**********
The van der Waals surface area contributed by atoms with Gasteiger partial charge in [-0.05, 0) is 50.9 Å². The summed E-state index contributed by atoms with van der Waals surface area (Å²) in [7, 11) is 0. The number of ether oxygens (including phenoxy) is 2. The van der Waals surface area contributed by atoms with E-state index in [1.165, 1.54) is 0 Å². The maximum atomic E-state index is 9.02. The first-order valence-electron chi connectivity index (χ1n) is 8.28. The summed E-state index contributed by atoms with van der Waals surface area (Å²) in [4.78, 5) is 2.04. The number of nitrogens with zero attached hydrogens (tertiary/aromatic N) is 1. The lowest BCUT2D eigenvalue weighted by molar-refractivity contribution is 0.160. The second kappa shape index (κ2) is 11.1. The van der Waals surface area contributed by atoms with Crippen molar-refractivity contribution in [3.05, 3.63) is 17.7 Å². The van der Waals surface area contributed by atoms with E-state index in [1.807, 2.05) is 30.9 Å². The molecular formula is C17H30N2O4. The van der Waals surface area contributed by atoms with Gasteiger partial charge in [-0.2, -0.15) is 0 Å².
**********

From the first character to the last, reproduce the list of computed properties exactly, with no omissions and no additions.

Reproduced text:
The van der Waals surface area contributed by atoms with Gasteiger partial charge in [-0.05, 0) is 50.9 Å². The summed E-state index contributed by atoms with van der Waals surface area (Å²) in [7, 11) is 0. The number of ether oxygens (including phenoxy) is 2. The van der Waals surface area contributed by atoms with E-state index in [1.165, 1.54) is 0 Å². The maximum atomic E-state index is 9.02. The first-order valence-electron chi connectivity index (χ1n) is 8.28. The summed E-state index contributed by atoms with van der Waals surface area (Å²) in [4.78, 5) is 2.04. The number of nitrogens with zero attached hydrogens (tertiary/aromatic N) is 1. The lowest BCUT2D eigenvalue weighted by molar-refractivity contribution is 0.160. The second kappa shape index (κ2) is 11.1. The van der Waals surface area contributed by atoms with Crippen molar-refractivity contribution in [3.05, 3.63) is 17.7 Å². The van der Waals surface area contributed by atoms with E-state index in [1.807, 2.05) is 30.9 Å². The molecular formula is C17H30N2O4. The van der Waals surface area contributed by atoms with Gasteiger partial charge in [-0.2, -0.15) is 0 Å².